Or maybe you do think that bit is trivial too and we don't actually disagree?

Quote:
While you state nothing is good or bad in itself, you are still acting as though something is good or bad in itself in regards to ethical concerns but not aesthetic ones...

I asked you this before, you seriously do not see "is rap good music" and "is making rap music good behavior" as different questions? Why are you linking them? You say "even though..." as if one has any bearing on the other.

Quote:
You will rephrase this...

Close enough... So why on Earth would you still say there is any inconsistency in how I act when I act in the way as described in the rephrased version? I don't understand how you still say there is any inconsistency when you know how easily it can be rephrased.

The rephrased version is acting as if there is nothing good or bad in itself, isn't it? It's not just simple subjectivism, it's proper subjectivism we are talking about here, where opinion is all there is to it.

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Post BBCode URL - Right click and save to clipboard to use later in post Post 338: Wed Mar 25, 2020 3:24 pm
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The Tanager wrote:

Dimmesdale wrote:
An account would be, perhaps, that we are image bearers of God, if one looks at it through the Christian lens. We mirror something ontologically greater, and that's how we justify our dignity, etc. Although, I suppose Christianity would subscribe to objective morality or moral realism, which as I've pointed out, I'm iffy about. But that could tie into what you believe, perhaps.


Could you explain in more detail the difference you see between 'objective' and your view of intersubjectivity? Earlier you compared 'objective' to a chicken sandwich. Obviously, lions don't make chicken sandwiches, but their lack of knowledge of what a chicken sandwich is does not mean that thing sitting in front of them (I don't know, a tourist dropped it at one point, whatever) is still a chicken sandwich. Is that the kind of thing you are getting at? That morality is not like that? So that, when a lion steals something from another lion, it's not an immoral act, but when a human performs the exact same act, it is stealing and immoral?

Or something else?


By objective I mean something like a Platonic essence or form. Something completely severed from the human perspective, independent of it. The more I have looked into objective morality or "moral realism" though, I realize now that you don't necessarily have to do that - that it doesn't have to be completely independent of the human. But I still have to understand this view more, I know it exists but I don't know much about it.

By "intersubjective" I mean that human beings, by virtue of their nature, share subjective intuitions of morality and that we can also hold each other accountable to it through this fact. This is because of reflection: that another person, for example, is like me, and we want to be treated like others - that there is such a thing as justice or even CONSISTENCY. Lions don't have a human nature so they can't reflect. We reflect on this shared nature and the sentiments which spring from it. I would say they dictate our "oughts."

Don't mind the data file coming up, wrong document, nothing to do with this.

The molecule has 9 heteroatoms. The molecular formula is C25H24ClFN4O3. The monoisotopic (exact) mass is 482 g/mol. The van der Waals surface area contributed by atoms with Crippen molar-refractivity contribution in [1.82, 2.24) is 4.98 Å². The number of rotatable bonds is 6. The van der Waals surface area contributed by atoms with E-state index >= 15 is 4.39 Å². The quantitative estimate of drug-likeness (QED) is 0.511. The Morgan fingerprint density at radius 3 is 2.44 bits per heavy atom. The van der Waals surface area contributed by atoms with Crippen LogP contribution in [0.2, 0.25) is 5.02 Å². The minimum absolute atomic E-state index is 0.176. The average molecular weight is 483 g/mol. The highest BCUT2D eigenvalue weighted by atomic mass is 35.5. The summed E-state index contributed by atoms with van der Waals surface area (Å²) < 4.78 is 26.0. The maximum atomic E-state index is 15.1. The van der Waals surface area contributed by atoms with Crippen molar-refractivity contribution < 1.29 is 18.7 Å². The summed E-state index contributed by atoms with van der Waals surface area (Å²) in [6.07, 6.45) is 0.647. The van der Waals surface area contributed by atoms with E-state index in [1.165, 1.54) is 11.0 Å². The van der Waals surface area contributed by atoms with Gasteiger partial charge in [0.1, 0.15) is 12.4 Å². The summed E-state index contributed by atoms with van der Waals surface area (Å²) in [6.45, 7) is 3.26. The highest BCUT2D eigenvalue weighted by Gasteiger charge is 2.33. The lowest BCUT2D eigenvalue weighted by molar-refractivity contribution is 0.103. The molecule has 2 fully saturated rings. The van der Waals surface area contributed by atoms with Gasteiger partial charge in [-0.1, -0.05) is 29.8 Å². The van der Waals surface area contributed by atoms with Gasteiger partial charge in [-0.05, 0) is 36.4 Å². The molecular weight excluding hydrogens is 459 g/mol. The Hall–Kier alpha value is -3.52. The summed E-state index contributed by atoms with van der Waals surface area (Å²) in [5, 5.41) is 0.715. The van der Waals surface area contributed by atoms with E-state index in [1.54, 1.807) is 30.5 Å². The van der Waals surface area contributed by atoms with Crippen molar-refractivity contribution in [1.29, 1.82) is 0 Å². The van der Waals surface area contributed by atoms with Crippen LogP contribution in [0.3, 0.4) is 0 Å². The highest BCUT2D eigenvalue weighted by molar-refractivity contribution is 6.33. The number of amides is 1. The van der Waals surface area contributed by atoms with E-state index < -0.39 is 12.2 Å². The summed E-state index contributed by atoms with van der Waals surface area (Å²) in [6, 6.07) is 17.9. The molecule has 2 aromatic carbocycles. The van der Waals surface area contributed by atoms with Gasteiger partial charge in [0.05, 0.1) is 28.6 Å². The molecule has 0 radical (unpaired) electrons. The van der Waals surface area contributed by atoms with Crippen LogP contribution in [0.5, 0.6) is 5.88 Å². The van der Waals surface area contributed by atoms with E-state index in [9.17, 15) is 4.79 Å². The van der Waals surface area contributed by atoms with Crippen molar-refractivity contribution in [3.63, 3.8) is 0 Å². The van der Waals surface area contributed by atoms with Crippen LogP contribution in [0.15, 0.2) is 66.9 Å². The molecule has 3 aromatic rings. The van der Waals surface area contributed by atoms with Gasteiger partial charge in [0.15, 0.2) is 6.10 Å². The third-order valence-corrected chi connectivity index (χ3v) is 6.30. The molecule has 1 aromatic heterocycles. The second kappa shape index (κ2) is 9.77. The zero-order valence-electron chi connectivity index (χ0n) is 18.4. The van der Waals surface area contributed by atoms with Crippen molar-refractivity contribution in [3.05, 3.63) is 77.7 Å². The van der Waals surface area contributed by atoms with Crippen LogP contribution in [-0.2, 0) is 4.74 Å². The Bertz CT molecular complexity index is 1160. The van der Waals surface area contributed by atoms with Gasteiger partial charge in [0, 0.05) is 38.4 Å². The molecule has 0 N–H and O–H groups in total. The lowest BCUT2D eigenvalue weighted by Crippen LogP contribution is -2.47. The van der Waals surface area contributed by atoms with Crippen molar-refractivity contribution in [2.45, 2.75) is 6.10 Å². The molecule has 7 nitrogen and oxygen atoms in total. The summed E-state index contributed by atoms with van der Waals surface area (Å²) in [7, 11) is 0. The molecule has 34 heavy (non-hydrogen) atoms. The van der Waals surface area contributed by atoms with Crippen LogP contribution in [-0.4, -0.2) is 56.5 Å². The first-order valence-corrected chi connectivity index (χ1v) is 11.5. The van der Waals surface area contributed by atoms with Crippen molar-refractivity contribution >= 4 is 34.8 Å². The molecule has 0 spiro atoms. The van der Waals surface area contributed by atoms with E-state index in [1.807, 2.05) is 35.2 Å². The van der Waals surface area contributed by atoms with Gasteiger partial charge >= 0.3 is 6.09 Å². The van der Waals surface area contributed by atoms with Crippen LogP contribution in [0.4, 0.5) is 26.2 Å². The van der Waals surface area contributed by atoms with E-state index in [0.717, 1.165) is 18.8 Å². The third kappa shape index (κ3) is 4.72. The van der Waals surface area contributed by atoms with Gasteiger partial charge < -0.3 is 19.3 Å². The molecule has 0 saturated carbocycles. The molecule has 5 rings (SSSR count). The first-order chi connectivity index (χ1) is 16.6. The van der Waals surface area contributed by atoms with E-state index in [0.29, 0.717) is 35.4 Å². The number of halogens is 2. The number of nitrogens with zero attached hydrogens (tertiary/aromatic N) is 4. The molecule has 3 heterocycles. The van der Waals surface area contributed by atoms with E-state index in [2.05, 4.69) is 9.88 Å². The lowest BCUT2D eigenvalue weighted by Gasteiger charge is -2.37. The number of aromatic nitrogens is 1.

I am becoming somewhat more sympathetic to the notion of objective moral realism because I realize that moral statements seem to have truth values. "Murder is wrong" is true. So if it's only a sentiment, how can a sentiment be true? For something to be true there must be a state-of-affairs that IS true, that EXISTS. So a physical object like a chicken sandwich exists. But of course other things may exist that are not so physical but still have a degree of reality, like numbers or a shadow. Are sentiments like a shadow cast by something ontologically higher, like a chair? The sentiments being cast by human nature.

That's my thinking right now moreso. I am right now absorbed in spirituality so I may not respond that fast.

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Post BBCode URL - Right click and save to clipboard to use later in post Post 339: Wed Mar 25, 2020 3:39 pm
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Bust Nak wrote:
What about the bit where opinion is all there is to it? Of course we think that the shape of the Earth matches our opinion on what shape it is, but we both acknowledge that there is something beyond our opinion. Not so with morality, we disagree on whether opinion is all there is to it, that bit is not trivial, and that is the bit that address the issue objectivism talks about.

Or maybe you do think that bit is trivial too and we don't actually disagree?


No, I don't think that is trivial. It just seems to me that you are acting as though your moral opinion is true rather than that your moral opinion is equal to all other moral opinions in truth. If I were to think that 2+2=4 was my opinion, that 2+2=5 was another opinion, and that opinion is all there is to math, then while I would continue to use 4 in my own calculations, I would be fine with other people using 5 in their calculations and teaching that to others as one opinion among many.